Top speed world records are a big deal; car manufacturers spend an exorbitant amount of money and time to chase these records, and conversely (some) people spend their hard-earned money to buy these cars based on their record breaking figures. So naturally, when SSC posted the full video for the Tuatara VMax record run, you know that it will be put under the microscope by peering eyes.
The high-speed run was incredible to watch to say the least, thanks to its 360-degree camera angle giving you a surreal representation of speed inside the car. However, upon closer scrutiny, there seems to be a few contradictions that raises questions on the genuineness of the attempt. In fact, multiple prominent YouTube personalities have taken to the platform to voice their concerns.
The first video that really sparked the conversation was from Tim Burton of Shmee150. By doing some basic calculations based on the time it took for the SSC Tuatara to travel between two points of a known distance on Nevada’s Highway 160, he was able to work out the theoretical average speed estimates of the car – which were significantly lower than the speed claimed to be achieved by the car – we’re talking a delta of at least 20 km/h to 160 km/h here.
This video below by Misha Charoudin (who you might recall, was on board the Bugatti Chiron Pur Sport’s Nurburgring lap) presents the data and calculations in more detail if you’re interested:
The speed calculations from the method above also coincides with the visual analysis using the painted white lines, which are painted exactly to spec in the United States – 3 metres (10 feet) of white line, followed by a 9-metre (30 feet) gap.
And that’s not all; by using the gear ratio specifications of the exact gearbox model published on the SSC North America website (the record is for the world’s fastest production vehicle, which means that it has to be the same car that is being sold to the public), cross referenced with the tyre specifications from the press images and engine speed from the dashboard, they were also able to deduce the speed of the vehicle during the run. And what do you know – the calculated speeds resembles too closely to those derived from the visual calculations above for it to be a coincidence.
In an interview with YouTube channel Life of Palos, driver Oliver Webb also revealed that the SSC Tuatara maintained sixth gear during its high-speed run – which when based on available data, suggests that it is physically impossible for the car to reach 331 mph (533 km/h) without the engine being blown to shreds.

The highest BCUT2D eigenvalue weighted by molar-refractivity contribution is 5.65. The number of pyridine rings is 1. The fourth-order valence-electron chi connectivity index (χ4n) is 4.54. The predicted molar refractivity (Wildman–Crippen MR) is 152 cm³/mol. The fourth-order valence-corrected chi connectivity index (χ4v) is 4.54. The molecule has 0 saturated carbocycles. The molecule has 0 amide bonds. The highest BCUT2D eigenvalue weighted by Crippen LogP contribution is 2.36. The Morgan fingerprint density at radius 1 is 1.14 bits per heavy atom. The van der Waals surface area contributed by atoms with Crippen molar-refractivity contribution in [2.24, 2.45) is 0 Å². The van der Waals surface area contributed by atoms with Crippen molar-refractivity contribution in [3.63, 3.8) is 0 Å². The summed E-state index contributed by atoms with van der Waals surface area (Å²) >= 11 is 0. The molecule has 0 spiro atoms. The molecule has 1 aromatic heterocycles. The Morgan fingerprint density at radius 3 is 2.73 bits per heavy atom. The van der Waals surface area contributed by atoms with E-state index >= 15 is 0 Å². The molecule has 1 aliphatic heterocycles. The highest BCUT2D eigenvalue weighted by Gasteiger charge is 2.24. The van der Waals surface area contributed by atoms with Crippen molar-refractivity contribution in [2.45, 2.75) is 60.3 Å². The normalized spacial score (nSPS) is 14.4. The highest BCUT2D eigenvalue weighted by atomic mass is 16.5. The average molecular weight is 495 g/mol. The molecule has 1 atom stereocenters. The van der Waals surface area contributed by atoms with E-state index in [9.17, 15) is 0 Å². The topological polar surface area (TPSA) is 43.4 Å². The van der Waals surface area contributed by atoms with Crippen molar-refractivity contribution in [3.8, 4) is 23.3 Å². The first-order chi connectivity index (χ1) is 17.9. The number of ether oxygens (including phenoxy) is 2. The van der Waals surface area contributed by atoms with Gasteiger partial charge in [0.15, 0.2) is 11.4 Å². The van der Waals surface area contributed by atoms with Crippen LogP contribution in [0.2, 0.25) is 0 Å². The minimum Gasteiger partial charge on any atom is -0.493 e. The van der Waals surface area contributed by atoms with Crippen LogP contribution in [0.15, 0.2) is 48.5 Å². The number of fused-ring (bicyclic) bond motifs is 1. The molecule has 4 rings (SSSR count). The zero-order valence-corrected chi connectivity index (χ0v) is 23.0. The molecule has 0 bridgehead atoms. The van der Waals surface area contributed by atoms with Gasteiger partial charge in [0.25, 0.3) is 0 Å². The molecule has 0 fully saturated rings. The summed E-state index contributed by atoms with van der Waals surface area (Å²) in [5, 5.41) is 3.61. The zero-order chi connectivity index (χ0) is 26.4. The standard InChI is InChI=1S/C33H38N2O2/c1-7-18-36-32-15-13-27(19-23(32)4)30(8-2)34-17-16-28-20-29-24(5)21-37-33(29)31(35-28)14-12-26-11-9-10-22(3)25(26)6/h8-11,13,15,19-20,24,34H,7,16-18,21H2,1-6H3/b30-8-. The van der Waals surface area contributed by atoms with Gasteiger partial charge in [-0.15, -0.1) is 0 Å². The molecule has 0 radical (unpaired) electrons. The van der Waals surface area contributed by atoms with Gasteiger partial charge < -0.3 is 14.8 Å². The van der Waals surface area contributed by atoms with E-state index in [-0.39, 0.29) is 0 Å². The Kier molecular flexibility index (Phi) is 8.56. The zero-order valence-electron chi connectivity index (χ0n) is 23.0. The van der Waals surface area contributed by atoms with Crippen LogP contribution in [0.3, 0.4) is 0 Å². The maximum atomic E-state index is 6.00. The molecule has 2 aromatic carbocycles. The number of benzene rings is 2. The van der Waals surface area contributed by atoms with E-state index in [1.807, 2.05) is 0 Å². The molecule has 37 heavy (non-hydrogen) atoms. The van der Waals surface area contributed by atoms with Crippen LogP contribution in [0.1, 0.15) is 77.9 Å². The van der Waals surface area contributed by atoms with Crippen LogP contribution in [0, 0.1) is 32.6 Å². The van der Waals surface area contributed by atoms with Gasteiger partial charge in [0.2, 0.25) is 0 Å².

If the above methods are still not enough for you to doubt the world record attempt, then perhaps this video will. By pitting the SSC Tuatara’s VMax run against that of the Koenigsegg Agera RS, it’s evident that despite showing significant higher speeds on the GPS tracker, the Tuatara still took a longer time to reach specified points on the road.
There are many other details that raises more suspicion to the entire matter too, such as the blurred-out speed readings on the dashboard, no back-up GPS systems for validation, and not to mention the fact that SSC North America disabled comments on their social media pages after people started questioning the world record attempt.
Now, we’re not saying that SSC definitely faked the Tuatara’s record-breaking attempt. These calculations are based off of observable data points from the video after all, and not based on actual data figures extracted from the car, GPS tracker, or on-site measurements. There are just too many unknown variables to mark this as the true definitive answer.
The video could also be a reenactment of events, or from a different (slower) run, overlaid with the record-breaking telemetry data. However, presenting a reenacted video as truth does still leave a bad taste in our mouths, especially since it is so heavily publicised as the “official footage” of the record breaking run.
Following the widespread speculation across social medias, SSC Founder Jerod Shelby released a statement today saying that the data from the record-breaking run have already been validated by Dewetron, the manufacturer of the GPS tracking device – which basically meant that unless Dewetron made a huge blunder, SSC will be standing by its numbers and claims.
However, Shelby made no points in the statement to directly rebut the anomalies uncovered on YouTube, leaving most fans unsatisfied with the response. It remains to be seen if any data logs will be made available to the public following the outrage, but we’ll keep you posted if there are any developments from the parties involved in the record-breaking attempt.